Lawmakers urge removal of gay-marriage roadblocks


A group of gay state lawmakers on July 3 called on Colorado officials to "concede" that the state's ban on gay marriage is unconstitutional and to avoid putting up any more legal barriers that delay "inevitable" same-sex nuptials.

That urging - and the state Attorney General's decision that same day to take legal action against a county clerk who has been issuing "invalid" gay marriage licenses - capped a flurry of activity surrounding gay-marriage court battles from last week, an issue that is expected to become even more eventful in the coming weeks.

The lawmakers, all Democrats, held a Capitol press conference to urge Democratic Gov. John Hickenlooper and Republican Attorney General John Suthers to essentially get out of the way of legal battles over same-sex marriage that are consistently being won across the country by supporters of marriage equality.

"It's about to happen and now we're seeing the end game," said state Sen. Pat Steadman, D-Denver, who added that it is "inevitable" that same-sex marriage will become legal in Colorado, as it has in several other states.

The most recent victory for gay marriage supporters was a 10th U.S. Circuit Court of Appeals ruling in Denver last week that Utah could not prevent gays from getting married there.

The appeals court stayed its ruling until the U.S. Supreme Court takes up the issue. And since the 10th circuit court includes the state of Colorado, it means that the state's ban on gay marriage - which was supported by Colorado voters in 2006 - will remain in place, pending a Supreme Court decision.

However, that did not stop Boulder County Clerk Hillary Hall from issuing same-sex marriage licenses almost immediately after the court's decision. And Boulder County has continued to issue those licenses in spite of threats of legal intervention on the part of the Attorney General's office.

Those threats culminated in a lawsuit that was filed by the AG's Office on July 3, which calls on Hall to stop issuing "invalid" marriage licenses.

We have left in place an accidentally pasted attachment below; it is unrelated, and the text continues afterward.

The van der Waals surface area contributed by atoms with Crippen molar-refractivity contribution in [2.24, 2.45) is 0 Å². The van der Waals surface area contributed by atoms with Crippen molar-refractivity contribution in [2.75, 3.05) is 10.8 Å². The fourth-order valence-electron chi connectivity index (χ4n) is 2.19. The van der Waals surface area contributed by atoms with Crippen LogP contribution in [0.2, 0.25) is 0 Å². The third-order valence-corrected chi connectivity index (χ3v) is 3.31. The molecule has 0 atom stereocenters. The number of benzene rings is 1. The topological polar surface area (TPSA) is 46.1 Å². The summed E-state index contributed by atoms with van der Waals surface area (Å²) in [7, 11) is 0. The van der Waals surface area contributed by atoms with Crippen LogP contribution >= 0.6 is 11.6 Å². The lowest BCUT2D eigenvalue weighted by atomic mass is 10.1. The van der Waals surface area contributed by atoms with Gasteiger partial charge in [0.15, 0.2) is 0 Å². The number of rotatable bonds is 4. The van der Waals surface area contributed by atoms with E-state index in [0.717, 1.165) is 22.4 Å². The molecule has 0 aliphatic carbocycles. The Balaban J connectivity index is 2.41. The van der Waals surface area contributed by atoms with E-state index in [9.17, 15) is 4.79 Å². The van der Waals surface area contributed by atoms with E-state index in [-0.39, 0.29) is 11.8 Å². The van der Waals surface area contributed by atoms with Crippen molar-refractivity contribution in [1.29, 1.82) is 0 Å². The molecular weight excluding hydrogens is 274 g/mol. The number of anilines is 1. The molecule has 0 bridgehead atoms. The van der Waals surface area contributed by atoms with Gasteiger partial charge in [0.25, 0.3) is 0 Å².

"Regretfully, our office was forced to take action against Boulder County Clerk Hillary Hall due to her refusal to follow state law," Suthers said through an emailed statement. "While we would prefer not to sue a government official, Ms. Hall's actions are creating a legal limbo for both the state and the couples whose relationships she wants to champion. That limbo could have tangible and unintended consequences."

A hearing was expected to be held in a Boulder courtroom on July 9.

Further showing that this issue moved at lighting-like speed last week, Suthers' decision to sue Boulder County came just one day after Suthers and Hickenlooper asked a federal court to issue an injunction declaring the state's gay marriage ban to be unconstitutional.

That move deals with a lawsuit that was filed by six couples in a Denver federal district court who are seeking to overturn the state's gay marriage ban.

However, they are asking for that injunction to be stayed, pending a Supreme Court outcome. The move suspends all trial court litigation on the matter.

Suthers is not a supporter of gay marriage. But he sees the reality before him - that all lower courts have ruled on the side of gay marriage supporters. So, Suthers does not see the point in continuing to drag the issue through the lower court process and using tax dollars to fight against something that is going to be decided by the highest court in the land anyway.

"The motion we filed yesterday seeks to create a cease fire in the battles over same-sex marriage in Colorado," Suthers said. "We created a path forward to efficiently and decisively resolve several ongoing legal proceedings,"

Steadman commended Suthers and Hickenlooper for filing the injunction. But he and other gay lawmakers would rather see the injunction filed without a stay.

"I think we will find that the sun will still rise in the east the next day; life will go on unchanged," Steadman said. "The only thing that will be different is that all families will have equal opportunity to protect themselves and their property and their children, just like everybody else."

Hickenlooper, who supports gay marriage, acknowledged to reporters later that same day that "there's a great deal of frustration out there" on the part of same-sex couples who are seeking to marry.

However, the governor said that the court system has a process that needs to be followed.

"I'm not a lawyer, but as I understand the court of law, when the Court of Appeals issues a stay for their own decision to be judged by a higher court, legally you don't have that right to go around it," he said.

But Steadman said that while the issue remains up in the air, some couples might be running out of time to see their dreams of marriage become a reality.

Steadman's own partner died of cancer prior to Colorado's legalization of civil unions last year - a law that Steadman was instrumental in creating.

"I can speak from personal experience," Steadman said. "Not everyone can afford to wait."



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